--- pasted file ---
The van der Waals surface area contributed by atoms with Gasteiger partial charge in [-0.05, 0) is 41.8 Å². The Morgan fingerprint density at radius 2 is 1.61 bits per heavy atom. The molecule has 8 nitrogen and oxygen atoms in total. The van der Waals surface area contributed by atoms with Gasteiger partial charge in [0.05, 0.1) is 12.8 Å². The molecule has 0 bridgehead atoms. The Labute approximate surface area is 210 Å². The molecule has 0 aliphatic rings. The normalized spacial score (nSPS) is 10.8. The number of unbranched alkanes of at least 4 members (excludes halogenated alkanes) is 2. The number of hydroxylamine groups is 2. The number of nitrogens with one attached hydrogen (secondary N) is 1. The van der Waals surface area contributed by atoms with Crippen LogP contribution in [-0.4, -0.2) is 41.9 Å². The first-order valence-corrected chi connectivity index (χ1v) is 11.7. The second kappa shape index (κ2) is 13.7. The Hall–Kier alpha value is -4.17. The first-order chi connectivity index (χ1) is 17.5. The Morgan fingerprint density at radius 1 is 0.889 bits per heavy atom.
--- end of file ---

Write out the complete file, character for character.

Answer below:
The van der Waals surface area contributed by atoms with Gasteiger partial charge in [-0.05, 0) is 41.8 Å². The Morgan fingerprint density at radius 2 is 1.61 bits per heavy atom. The molecule has 8 nitrogen and oxygen atoms in total. The van der Waals surface area contributed by atoms with Gasteiger partial charge in [0.05, 0.1) is 12.8 Å². The molecule has 0 bridgehead atoms. The Labute approximate surface area is 210 Å². The molecule has 0 aliphatic rings. The normalized spacial score (nSPS) is 10.8. The number of unbranched alkanes of at least 4 members (excludes halogenated alkanes) is 2. The number of hydroxylamine groups is 2. The number of nitrogens with one attached hydrogen (secondary N) is 1. The van der Waals surface area contributed by atoms with Crippen LogP contribution in [-0.4, -0.2) is 41.9 Å². The first-order valence-corrected chi connectivity index (χ1v) is 11.7. The second kappa shape index (κ2) is 13.7. The Hall–Kier alpha value is -4.17. The first-order chi connectivity index (χ1) is 17.5. The Morgan fingerprint density at radius 1 is 0.889 bits per heavy atom.